The scptLaunchCmdExecuteCmd parameter block is a structure of type PluginExecCmdType. It contains:

  • The name of the command to be executed
  • The command argument, if it takes one
  • A pointer to a network interface function
  • A handle to information specific to the current connection

Your plugin should execute the specified command. When a plugin is launched with this code, it is launched as a subroutine and as such does not have access to global variables. Also keep in mind that the network library and a connection application (such as the HotSync application) are already running when the plugin is launched. Thus, available memory and stack space are extremely limited.

To perform most of its work, the plugin command probably needs access to the network interface (such as SLIP or PPP) specified for the selected network service. For this reason, the plugin is passed a pointer to a callback function defined by the network interface. The plugin should call this function when it needs to perform the following tasks:

  • Read a number of bytes from the network
  • Write a number of bytes to the network
  • Get the user's name and password information
  • Write a string to the connection log
  • Prompt the user for information
  • Check to see if the user pressed the Cancel button
  • Display a form
  • Obtain access to the serial library

The callback's prototype is defined by ScriptPluginSelectorProc. It takes as arguments the handle to the connection-specific data passed in with the launch code, the task that the network interface should perform (specified as a pluginNetLib... constant), followed by a series of parameters whose interpretations depend on which task is to be performed.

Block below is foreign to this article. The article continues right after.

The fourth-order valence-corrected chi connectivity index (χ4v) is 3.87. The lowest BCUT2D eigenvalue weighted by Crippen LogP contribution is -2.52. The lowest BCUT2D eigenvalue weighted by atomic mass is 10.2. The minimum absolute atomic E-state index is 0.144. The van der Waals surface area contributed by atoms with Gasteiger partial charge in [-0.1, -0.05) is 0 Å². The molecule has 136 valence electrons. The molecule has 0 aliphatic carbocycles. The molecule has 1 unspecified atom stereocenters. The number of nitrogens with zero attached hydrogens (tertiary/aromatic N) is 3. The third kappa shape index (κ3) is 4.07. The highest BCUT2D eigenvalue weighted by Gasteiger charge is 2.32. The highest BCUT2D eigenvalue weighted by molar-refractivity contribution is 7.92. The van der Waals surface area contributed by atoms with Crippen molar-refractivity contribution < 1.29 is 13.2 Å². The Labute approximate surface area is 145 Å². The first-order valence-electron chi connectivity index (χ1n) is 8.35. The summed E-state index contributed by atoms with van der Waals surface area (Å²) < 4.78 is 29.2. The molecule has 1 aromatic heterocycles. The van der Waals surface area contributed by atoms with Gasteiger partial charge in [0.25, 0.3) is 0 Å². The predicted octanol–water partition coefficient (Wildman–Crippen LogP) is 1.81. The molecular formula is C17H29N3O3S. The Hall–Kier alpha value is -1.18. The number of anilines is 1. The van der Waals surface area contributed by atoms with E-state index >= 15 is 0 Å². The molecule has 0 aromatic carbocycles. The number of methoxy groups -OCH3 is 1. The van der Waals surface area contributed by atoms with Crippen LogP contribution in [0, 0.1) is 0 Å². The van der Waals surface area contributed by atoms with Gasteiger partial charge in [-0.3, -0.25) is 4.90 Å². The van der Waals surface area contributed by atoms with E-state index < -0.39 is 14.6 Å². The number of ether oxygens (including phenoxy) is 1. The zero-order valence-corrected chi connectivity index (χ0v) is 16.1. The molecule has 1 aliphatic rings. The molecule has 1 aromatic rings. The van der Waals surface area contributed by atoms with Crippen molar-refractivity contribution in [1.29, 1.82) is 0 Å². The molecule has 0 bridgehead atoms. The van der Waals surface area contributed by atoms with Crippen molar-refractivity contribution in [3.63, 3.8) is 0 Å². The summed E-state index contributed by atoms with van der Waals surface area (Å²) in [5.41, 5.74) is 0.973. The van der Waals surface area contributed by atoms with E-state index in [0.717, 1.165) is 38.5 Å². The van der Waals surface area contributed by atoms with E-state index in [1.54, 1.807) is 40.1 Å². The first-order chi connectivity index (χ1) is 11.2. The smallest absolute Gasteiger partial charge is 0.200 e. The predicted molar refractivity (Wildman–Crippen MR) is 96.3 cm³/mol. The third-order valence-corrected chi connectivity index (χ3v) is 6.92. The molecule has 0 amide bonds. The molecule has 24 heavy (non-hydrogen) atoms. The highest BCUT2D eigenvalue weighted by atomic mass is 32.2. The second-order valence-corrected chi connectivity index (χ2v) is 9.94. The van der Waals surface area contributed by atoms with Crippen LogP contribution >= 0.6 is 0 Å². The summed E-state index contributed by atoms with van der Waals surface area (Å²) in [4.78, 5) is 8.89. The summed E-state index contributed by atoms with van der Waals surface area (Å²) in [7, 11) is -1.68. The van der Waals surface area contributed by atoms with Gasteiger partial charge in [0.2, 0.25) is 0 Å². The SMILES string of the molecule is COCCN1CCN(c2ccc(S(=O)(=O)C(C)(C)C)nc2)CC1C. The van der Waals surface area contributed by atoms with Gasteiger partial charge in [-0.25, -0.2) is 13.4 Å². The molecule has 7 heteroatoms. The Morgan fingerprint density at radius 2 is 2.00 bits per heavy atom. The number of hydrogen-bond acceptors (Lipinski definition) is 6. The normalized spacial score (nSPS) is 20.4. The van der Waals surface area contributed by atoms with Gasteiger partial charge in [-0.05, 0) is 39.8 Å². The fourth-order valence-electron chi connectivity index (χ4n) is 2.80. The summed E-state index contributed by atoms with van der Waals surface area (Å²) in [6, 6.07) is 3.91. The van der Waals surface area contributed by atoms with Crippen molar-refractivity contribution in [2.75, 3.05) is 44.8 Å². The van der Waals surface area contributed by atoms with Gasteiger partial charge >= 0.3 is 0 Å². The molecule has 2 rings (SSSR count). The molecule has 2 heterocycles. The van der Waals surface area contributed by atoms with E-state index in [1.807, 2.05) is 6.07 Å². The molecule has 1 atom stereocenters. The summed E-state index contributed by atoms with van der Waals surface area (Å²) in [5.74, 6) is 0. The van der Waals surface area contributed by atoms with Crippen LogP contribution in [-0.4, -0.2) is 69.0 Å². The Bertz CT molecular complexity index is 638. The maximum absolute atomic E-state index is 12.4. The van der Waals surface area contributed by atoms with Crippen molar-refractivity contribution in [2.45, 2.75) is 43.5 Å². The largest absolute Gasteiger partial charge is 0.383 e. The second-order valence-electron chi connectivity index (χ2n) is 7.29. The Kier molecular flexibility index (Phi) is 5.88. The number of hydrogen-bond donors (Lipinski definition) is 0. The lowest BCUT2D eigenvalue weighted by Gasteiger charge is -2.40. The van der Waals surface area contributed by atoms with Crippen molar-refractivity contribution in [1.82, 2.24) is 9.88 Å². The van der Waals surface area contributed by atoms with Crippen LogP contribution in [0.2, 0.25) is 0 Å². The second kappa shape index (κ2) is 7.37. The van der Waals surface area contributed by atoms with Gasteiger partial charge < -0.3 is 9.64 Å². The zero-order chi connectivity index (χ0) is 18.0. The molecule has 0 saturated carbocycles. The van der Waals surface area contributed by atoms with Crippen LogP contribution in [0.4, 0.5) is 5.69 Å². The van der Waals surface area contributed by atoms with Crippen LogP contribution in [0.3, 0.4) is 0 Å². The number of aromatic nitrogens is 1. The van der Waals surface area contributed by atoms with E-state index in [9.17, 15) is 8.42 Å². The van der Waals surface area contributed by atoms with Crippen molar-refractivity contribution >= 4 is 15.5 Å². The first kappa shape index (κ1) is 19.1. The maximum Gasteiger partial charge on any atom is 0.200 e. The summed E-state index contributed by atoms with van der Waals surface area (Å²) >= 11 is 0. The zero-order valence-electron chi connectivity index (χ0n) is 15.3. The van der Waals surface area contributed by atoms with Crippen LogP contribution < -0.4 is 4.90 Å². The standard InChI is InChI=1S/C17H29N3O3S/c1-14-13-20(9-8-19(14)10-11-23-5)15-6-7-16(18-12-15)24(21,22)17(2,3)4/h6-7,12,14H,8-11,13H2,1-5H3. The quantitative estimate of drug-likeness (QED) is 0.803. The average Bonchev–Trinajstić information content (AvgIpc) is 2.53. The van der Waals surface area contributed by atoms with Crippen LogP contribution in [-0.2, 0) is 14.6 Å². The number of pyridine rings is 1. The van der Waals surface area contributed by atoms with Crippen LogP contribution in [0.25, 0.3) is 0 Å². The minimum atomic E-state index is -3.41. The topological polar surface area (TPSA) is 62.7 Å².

For example, the following code implements the command "Send Uname", which sends the user's name to the host computer.

Listing 7.2  Simple Script Plugin Command

#define  pluginSecondCmd "Send Uname" 
UInt32 PilotMain(UInt16cmd, void*cmdPBP, 
UInt16launchFlags) { 
PluginExecCmdPtr execPtr; 
UInt32 error = success; 
Int16 dataSize = 0; 
Char* dataBuffer = NULL; 
ScriptPluginSelectorProcPtr selectorTypeP; 
if (cmd == scptLaunchCmdExecuteCmd) { 
execPtr = (PluginExecCmdPtr)cmdPBP; 
selectorTypeP = execPtr->procP->selectorProcP; 
dataBuffer = MemPtrNew(pluginMaxLenTxtStringArg+1); 
if (!dataBuffer) { 
return failure; 
if (!StrCompare(execPtr->commandName, pluginSecondCmd)) { 
/* get the user name from the network interface */ 
error = (selectorTypeP)(execPtr->handle,  
pluginNetLibGetUserName, (void*)dataBufferP, 
&dataSize, 0,  
if (error) goto Exit; 
dataSize = StrLen((Char*)dataBufferP); 
/* have the network interface send the user name to the host 
error = (selectorTypeP)(execPtr->handle,  
pluginNetLibWriteBytes, (void*)dataBufferP, 
&dataSize, 0,  
return error; 

If your command needs to interact with the user, it must do so through the network interface. When the connection attempt is taking place, the user sees either the Network preferences panel or the HotSync application. Your plugin does not have control of the screen, so you cannot simply display a form. You have two options:

  • The network interface can display a prompt for you and return the value that the user enters in response. It can also query the Network preferences panel to see if the user cancelled the connection attempt.
  • If you want to do more than simply display a prompt or check the cancel status, you can use the command pluginNetLibCallUIProc to display a form and call your own user interface routine.

To use pluginNetLibCallUIProc, you must do the following:

  1. Initialize the form using a form resource that you've created.
  2. Create a struct that contains your form's handle and any other values that you are going to need in your user interface routine.